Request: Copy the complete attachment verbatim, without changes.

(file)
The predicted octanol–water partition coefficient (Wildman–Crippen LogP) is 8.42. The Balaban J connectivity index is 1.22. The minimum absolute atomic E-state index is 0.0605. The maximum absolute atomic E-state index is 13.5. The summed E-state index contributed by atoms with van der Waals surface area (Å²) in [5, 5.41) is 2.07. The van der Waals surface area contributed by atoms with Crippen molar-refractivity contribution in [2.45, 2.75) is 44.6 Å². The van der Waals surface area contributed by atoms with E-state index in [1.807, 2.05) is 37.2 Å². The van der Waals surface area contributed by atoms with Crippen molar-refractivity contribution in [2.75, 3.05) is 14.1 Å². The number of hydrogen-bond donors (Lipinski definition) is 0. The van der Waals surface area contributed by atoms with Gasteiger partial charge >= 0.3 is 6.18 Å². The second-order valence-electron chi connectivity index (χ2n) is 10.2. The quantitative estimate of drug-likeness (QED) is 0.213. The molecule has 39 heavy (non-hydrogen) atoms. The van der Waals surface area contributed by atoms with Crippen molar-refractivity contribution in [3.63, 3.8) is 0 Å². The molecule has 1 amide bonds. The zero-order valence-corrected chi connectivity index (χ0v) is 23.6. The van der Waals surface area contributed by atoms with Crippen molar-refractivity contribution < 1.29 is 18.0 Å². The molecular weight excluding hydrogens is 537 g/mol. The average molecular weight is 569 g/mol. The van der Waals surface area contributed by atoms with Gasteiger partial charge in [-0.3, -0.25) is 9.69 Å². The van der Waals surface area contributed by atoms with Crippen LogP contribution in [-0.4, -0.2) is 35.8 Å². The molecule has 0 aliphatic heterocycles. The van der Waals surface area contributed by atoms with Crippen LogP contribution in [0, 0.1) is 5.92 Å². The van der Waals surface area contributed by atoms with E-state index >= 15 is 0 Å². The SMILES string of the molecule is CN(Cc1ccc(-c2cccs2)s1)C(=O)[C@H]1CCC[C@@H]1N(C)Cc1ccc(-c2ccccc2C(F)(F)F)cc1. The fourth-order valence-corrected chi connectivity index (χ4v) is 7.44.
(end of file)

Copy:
The predicted octanol–water partition coefficient (Wildman–Crippen LogP) is 8.42. The Balaban J connectivity index is 1.22. The minimum absolute atomic E-state index is 0.0605. The maximum absolute atomic E-state index is 13.5. The summed E-state index contributed by atoms with van der Waals surface area (Å²) in [5, 5.41) is 2.07. The van der Waals surface area contributed by atoms with Crippen molar-refractivity contribution in [2.45, 2.75) is 44.6 Å². The van der Waals surface area contributed by atoms with E-state index in [1.807, 2.05) is 37.2 Å². The van der Waals surface area contributed by atoms with Crippen molar-refractivity contribution in [2.75, 3.05) is 14.1 Å². The number of hydrogen-bond donors (Lipinski definition) is 0. The van der Waals surface area contributed by atoms with Gasteiger partial charge >= 0.3 is 6.18 Å². The second-order valence-electron chi connectivity index (χ2n) is 10.2. The quantitative estimate of drug-likeness (QED) is 0.213. The molecule has 39 heavy (non-hydrogen) atoms. The van der Waals surface area contributed by atoms with Crippen molar-refractivity contribution in [3.63, 3.8) is 0 Å². The molecule has 1 amide bonds. The zero-order valence-corrected chi connectivity index (χ0v) is 23.6. The van der Waals surface area contributed by atoms with Crippen molar-refractivity contribution < 1.29 is 18.0 Å². The molecular weight excluding hydrogens is 537 g/mol. The average molecular weight is 569 g/mol. The van der Waals surface area contributed by atoms with Gasteiger partial charge in [-0.3, -0.25) is 9.69 Å². The van der Waals surface area contributed by atoms with Crippen LogP contribution in [-0.4, -0.2) is 35.8 Å². The molecule has 0 aliphatic heterocycles. The van der Waals surface area contributed by atoms with Crippen LogP contribution in [0, 0.1) is 5.92 Å². The van der Waals surface area contributed by atoms with E-state index >= 15 is 0 Å². The SMILES string of the molecule is CN(Cc1ccc(-c2cccs2)s1)C(=O)[C@H]1CCC[C@@H]1N(C)Cc1ccc(-c2ccccc2C(F)(F)F)cc1. The fourth-order valence-corrected chi connectivity index (χ4v) is 7.44.